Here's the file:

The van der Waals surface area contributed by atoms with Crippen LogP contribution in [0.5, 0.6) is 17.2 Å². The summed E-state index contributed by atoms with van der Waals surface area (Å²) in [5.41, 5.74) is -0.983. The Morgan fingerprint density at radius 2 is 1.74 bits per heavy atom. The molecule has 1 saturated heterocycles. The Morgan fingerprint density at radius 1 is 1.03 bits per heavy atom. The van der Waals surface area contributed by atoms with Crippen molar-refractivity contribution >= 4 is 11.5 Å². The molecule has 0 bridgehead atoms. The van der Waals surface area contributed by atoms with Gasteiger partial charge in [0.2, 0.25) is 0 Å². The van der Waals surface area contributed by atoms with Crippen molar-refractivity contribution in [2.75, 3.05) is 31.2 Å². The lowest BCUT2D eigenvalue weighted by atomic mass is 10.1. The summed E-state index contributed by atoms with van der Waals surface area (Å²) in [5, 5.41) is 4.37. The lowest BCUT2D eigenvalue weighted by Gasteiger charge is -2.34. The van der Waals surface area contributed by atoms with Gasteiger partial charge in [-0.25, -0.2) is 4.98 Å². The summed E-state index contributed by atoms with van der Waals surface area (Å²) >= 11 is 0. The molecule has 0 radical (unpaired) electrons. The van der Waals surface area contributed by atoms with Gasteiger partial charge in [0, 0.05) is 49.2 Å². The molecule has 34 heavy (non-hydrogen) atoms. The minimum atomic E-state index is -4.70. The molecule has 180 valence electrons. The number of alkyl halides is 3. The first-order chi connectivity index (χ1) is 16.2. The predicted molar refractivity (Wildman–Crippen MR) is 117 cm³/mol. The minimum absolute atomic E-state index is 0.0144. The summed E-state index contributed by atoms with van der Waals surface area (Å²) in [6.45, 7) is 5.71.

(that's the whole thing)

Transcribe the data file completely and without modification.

The van der Waals surface area contributed by atoms with Crippen LogP contribution in [0.5, 0.6) is 17.2 Å². The summed E-state index contributed by atoms with van der Waals surface area (Å²) in [5.41, 5.74) is -0.983. The Morgan fingerprint density at radius 2 is 1.74 bits per heavy atom. The molecule has 1 saturated heterocycles. The Morgan fingerprint density at radius 1 is 1.03 bits per heavy atom. The van der Waals surface area contributed by atoms with Crippen molar-refractivity contribution >= 4 is 11.5 Å². The molecule has 0 bridgehead atoms. The van der Waals surface area contributed by atoms with Gasteiger partial charge in [0.2, 0.25) is 0 Å². The van der Waals surface area contributed by atoms with Crippen molar-refractivity contribution in [2.75, 3.05) is 31.2 Å². The lowest BCUT2D eigenvalue weighted by atomic mass is 10.1. The summed E-state index contributed by atoms with van der Waals surface area (Å²) in [5, 5.41) is 4.37. The lowest BCUT2D eigenvalue weighted by Gasteiger charge is -2.34. The van der Waals surface area contributed by atoms with Gasteiger partial charge in [-0.25, -0.2) is 4.98 Å². The summed E-state index contributed by atoms with van der Waals surface area (Å²) >= 11 is 0. The molecule has 0 radical (unpaired) electrons. The van der Waals surface area contributed by atoms with Gasteiger partial charge in [0, 0.05) is 49.2 Å². The molecule has 34 heavy (non-hydrogen) atoms. The minimum atomic E-state index is -4.70. The molecule has 180 valence electrons. The number of alkyl halides is 3. The first-order chi connectivity index (χ1) is 16.2. The predicted molar refractivity (Wildman–Crippen MR) is 117 cm³/mol. The minimum absolute atomic E-state index is 0.0144. The summed E-state index contributed by atoms with van der Waals surface area (Å²) in [6.45, 7) is 5.71.